Saturday, July 28, 2012

Harold Bischoff

Dear Readers, I am so sorry I have been so neglectful of my blog as of late.  I want to post the following notice on the death of Harold Bischoff (son of Emma Brueggeman and grandson of EA Brueggeman).

 BISCHOFF Harold William Bischoff, of Dublin, Ohio, passed away Saturday, July 21, 2012. Born on August 9, 1921 in Akron, Ohio, he was the son of Walter and Emma Bischoff (Brueggeman). He is survived by his loving wife, Constance; and his sons, Jon and Tim, and preceded in death by his daughter Nancy. Harold graduated from Akron and Ohio Universities and completed his masters at the Ohio State University in Math and Science education. Harold taught Mathematics at Horace Greeley High School in Chappaqua, New York for 33 years. For the last 22 years he resided in Dublin, Ohio spending countless hours wood carving, playing euchre and bridge, and watching his grandchildren, Grace, George, Melanie, Sam, Allen and Stephen grow. Harold touched the lives of many, volunteering for Give the Kids the World, Meals on Wheels, the Dublin Food Panty and serving on the board of the Dublin Senior Center. He will be missed by his family and friends. In lieu of flowers, donations can be made to the Dublin Food Pantry - or Life Care Alliance - A celebration of Hal's life will be held at the Indian Run Methodist Church, 6305 Brand Road, Dublin, Ohio 43017 from 10 a.m.-1 p.m. on Saturday, July 28

Wednesday, May 2, 2012

An Article by EA Brueggemann

Max (who must have been taking a study break) found an article today written by E.A. Brueggemann.  It is from this journal:
Its title is :  The Scriptures, The Word of Prophecy.  This is found on page 286-303.  
You can find it at this link.

Wednesday, April 18, 2012

Clamor's Sister lets me know when someone saves information from my tree.  Recently, someone saved information about Clamor's older sister, Anna Marie Gertrud.  I really only had her birth record in Germany.  By following the trail from this person, she was also in Cleveland, though it appears that she arrived later.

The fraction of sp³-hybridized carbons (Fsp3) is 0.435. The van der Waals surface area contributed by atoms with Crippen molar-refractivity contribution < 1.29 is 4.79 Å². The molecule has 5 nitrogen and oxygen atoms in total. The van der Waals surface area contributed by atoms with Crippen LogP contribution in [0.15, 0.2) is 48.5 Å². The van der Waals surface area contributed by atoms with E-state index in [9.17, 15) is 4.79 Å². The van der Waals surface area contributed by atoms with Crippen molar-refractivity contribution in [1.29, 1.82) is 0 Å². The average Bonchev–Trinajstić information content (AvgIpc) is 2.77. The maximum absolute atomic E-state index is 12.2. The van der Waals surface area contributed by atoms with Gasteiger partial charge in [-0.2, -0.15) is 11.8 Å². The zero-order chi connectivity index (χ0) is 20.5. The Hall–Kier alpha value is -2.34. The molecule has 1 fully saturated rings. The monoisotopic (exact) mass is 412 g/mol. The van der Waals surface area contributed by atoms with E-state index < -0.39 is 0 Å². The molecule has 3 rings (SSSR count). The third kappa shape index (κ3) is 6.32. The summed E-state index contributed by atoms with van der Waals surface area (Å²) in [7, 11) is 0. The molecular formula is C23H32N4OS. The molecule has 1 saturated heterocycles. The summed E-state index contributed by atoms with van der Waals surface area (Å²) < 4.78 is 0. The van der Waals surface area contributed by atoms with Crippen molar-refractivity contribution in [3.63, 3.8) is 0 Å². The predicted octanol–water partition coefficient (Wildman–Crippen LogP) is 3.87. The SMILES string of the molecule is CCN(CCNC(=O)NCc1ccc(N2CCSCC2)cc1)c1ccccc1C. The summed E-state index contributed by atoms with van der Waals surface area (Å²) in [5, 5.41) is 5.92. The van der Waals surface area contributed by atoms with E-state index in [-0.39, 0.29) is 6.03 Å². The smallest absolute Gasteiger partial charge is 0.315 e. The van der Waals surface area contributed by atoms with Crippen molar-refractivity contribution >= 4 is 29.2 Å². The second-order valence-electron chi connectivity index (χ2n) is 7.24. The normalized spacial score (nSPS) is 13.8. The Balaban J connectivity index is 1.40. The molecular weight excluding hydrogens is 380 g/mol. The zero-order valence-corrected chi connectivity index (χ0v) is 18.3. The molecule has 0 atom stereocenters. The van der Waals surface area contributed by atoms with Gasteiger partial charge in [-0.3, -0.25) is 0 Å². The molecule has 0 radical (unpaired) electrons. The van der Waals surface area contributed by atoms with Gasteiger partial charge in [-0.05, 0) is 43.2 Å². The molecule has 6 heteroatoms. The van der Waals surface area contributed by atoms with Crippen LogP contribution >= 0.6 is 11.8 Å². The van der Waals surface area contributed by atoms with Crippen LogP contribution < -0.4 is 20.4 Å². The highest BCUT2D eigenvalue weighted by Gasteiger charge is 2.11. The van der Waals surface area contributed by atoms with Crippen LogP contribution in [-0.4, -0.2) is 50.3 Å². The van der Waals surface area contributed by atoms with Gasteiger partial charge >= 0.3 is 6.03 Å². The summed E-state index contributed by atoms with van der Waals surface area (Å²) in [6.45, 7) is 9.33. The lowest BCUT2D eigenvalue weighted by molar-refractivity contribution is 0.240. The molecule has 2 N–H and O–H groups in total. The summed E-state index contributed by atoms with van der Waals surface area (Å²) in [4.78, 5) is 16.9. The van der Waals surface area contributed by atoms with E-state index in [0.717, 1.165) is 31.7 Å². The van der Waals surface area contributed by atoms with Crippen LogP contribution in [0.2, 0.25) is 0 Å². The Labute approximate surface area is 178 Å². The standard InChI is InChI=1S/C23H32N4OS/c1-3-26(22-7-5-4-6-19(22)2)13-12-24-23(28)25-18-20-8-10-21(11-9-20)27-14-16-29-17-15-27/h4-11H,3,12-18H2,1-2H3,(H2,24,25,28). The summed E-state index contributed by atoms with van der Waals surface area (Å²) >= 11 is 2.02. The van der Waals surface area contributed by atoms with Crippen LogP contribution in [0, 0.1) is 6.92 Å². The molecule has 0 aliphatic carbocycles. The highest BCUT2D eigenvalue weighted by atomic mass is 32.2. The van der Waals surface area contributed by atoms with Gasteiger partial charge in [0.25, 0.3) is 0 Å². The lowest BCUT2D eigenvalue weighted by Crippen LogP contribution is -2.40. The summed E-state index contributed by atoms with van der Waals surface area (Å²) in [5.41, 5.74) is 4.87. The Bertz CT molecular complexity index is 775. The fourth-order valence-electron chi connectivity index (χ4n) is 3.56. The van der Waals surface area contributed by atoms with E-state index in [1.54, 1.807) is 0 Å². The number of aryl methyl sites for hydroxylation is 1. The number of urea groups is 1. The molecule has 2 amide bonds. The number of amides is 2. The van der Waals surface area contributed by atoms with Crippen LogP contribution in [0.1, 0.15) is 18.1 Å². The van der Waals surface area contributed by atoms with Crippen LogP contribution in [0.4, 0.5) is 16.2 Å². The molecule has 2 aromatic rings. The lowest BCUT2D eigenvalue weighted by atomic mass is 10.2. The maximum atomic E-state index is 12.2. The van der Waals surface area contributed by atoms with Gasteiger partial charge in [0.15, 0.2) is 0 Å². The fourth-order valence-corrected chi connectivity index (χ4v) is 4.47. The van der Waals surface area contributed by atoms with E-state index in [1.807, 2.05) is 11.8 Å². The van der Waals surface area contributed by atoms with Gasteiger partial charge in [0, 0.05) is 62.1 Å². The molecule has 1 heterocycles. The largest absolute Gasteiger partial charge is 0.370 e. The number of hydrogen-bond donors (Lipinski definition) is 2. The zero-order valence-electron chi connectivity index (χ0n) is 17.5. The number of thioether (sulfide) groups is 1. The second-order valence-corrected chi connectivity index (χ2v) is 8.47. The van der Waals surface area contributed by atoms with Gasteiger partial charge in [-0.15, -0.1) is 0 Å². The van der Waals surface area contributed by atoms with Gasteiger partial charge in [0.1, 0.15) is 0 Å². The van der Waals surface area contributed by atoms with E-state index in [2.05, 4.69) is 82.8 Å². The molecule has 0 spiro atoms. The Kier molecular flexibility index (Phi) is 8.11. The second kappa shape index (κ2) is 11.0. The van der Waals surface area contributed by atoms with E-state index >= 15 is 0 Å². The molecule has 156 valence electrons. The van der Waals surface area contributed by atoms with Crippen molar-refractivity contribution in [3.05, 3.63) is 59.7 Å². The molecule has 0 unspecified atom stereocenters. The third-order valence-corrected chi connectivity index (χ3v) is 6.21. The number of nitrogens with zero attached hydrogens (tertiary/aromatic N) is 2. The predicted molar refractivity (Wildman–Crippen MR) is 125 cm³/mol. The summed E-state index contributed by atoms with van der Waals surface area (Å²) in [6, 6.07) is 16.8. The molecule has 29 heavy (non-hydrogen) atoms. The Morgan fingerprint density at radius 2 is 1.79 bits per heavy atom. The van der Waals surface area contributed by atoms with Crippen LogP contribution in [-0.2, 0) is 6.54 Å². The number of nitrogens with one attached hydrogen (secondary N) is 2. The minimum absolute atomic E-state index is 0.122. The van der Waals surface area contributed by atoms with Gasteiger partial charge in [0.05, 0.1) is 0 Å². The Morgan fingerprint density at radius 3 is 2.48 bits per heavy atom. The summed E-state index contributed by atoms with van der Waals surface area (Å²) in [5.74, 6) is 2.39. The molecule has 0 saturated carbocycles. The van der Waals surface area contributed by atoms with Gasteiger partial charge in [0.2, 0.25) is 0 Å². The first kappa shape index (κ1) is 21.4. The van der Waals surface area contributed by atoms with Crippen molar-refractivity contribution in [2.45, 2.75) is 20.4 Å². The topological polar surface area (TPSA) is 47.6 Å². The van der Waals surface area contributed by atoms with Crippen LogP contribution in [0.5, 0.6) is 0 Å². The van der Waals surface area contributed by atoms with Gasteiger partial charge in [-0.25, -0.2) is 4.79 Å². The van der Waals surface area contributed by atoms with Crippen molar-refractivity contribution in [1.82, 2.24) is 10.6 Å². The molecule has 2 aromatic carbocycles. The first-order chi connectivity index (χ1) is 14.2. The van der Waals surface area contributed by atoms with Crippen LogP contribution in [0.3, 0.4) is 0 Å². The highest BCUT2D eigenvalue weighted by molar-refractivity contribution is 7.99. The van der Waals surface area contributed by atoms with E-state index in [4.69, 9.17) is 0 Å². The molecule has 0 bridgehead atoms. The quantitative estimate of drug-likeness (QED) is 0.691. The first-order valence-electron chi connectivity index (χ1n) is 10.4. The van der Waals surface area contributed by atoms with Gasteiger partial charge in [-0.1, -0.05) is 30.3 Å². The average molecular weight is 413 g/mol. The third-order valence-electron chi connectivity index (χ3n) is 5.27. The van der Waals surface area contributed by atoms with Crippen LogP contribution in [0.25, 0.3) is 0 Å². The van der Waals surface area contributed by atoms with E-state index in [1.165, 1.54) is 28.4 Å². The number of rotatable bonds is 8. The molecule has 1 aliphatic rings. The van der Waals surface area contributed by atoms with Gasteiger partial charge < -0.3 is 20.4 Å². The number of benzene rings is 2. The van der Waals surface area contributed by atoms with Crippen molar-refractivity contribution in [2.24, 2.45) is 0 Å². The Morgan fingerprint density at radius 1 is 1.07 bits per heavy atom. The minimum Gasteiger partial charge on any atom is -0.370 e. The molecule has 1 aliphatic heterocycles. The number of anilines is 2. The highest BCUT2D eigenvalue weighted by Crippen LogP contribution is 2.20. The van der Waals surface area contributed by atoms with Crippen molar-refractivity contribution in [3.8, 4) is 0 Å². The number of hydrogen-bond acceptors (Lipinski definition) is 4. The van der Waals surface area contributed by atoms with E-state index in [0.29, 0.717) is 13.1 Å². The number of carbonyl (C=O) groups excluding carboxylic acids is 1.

Her husband was Eberhardt Heinrich Bente.  I cannot find their immigration records but from what I can tell, their youngest son (Otto, a carpenter) came in 1868 followed by his brother (Gerhardt, also a carpenter) in 1872.

Gertrude and Eberhardt were living with Gerhardt on the 1880 census, ages  70 and 72. Gertrude died in 1891 (cannot look her up on the 1890 census as it was lost in a fire) and Eberhardt died in 1887.
Do any of my readers recognize the Bente name?  

Monday, April 9, 2012

1940 Census Thomas Roberts Riley

Here is the Census Record from 1940 for Thomas Roberts Riley, Elizabeth Maybury Riley, and Sue Alexandria Riley.  They were living on St Ledger Ave in Akron.  Tom was 81 and had recently retired from Goodyear.  Sue (age 32) was listed as a Merchant in a Retail Grocery Store.  There is nothing listed for her income, which is a little odd.  The house is valued at $5000.

Saturday, April 7, 2012

Blank 1940 Census form

I know it was hard to read the original census form that I posted yesterday.  Here is a clean and clear blank form.  You can fill in the information off the original form to have a cleaner record.

Marie Glawe Funeral was on Wed, April 4

David, Marie's son, sent me what he wrote that was read at her funeral on Wednesday in Winchester. In addition to Marie's husband, grandchildren, and great grand children,  Marie's sister, Louise Slater, her husband Mike and their daughters were in attendance as well as Pam Carlton (Juanita Bischoff's daughter).